Accession Number:

ADA415916

Title:

High Power Orbit Transfer Vehicle

Descriptive Note:

Final rept. 1 Oct 2000-19 Jun 2002

Corporate Author:

AIR FORCE RESEARCH LAB EDWARDS AFB CA SPACE AND MISSILE PROPULSION DIV

Report Date:

2003-07-01

Pagination or Media Count:

216.0

Abstract:

The Air Force Research Laboratory Propulsion Directorates Spacecraft Propulsion Branch has carried out an in-house propulsion trade study and contracted for two other propulsion design studies from Virginia Tech University and Aerophysics, Inc. to examine propulsion requirements for a high-power orbit transfer vehicle using thin-film voltaic solar array technologies under development by the Space Vehicles Directorate dubbed PowerSail. The in-house study assumed a 100-kilowatt array and performed the most in-depth analysis of the forces perturbing the array and of propulsion options to counteract these forces. The dominant propulsion requirements on PowerSail will be to counter the effects of radiation pressure and atmospheric drag. The thruster options studied included the 100-watt Resistojet, low-power Arcjet, 200-watt Hall thruster, small-ion engine, pulsed-plasma thruster, AFRL micro-PPT, colloid thruster, and the 60-watt FEEP. This study recommended a combination of the Busek BHT-200 Hall thruster and the AFRL MicroPPT for a near-term mission. The Virginia Tech University design study looked at a 50-kilowatt array and provided a more comprehensive look at the entire spacecraft system. They chose to employ pulsed-plasma thrusters to meet their propulsion needs, thus minimizing complexity and integration issues rather than system mass. Aerophysics, Inc., developed a dynamic optimization code to analyze alternatives for propulsion on a 500-kilowatt array. They investigated seven canonical electric propulsion technologies Teflon TM pulsed-plasma thruster, hydrazine Resistojet, hydrazine Arcjet, ammonia Arcjet, hydrogen Arcjet, xenon Hall thruster, and xenon ion engine. The performance specifications for each technology, based on numerous studies, are provided. Based on this code, the optimal propulsion system was determined to be a set of notional low-power ion engines. 43 tables, 121 figures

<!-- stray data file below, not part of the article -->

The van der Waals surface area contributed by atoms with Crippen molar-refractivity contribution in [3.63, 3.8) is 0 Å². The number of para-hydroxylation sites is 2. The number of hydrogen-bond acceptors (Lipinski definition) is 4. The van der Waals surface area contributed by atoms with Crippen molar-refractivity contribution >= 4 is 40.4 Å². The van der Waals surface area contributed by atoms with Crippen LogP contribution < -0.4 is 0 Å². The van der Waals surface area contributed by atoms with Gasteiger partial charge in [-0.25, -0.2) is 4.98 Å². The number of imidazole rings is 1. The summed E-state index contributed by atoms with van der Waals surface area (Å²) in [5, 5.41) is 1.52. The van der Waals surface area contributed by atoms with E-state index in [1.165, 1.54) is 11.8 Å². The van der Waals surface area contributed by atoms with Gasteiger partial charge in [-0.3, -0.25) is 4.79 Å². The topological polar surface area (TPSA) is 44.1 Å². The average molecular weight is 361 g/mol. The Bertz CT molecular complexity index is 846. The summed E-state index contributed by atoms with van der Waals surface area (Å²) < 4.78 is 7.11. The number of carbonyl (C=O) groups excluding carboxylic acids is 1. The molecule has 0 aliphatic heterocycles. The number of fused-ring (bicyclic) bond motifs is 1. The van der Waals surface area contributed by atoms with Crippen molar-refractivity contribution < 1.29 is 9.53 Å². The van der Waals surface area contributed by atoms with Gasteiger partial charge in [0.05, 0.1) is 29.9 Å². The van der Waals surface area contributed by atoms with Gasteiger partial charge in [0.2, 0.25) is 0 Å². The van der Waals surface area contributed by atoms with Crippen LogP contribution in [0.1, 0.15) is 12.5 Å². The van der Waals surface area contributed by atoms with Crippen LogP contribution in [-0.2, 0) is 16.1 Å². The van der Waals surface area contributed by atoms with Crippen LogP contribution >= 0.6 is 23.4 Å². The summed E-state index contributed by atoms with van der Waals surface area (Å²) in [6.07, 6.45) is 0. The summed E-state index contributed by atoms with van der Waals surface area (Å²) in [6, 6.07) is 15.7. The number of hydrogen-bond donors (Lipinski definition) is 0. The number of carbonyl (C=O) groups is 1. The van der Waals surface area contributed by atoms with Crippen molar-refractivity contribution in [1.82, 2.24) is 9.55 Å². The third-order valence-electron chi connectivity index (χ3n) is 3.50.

Subject Categories:

  • Electric and Ion Propulsion
  • Astronautics

Distribution Statement:

APPROVED FOR PUBLIC RELEASE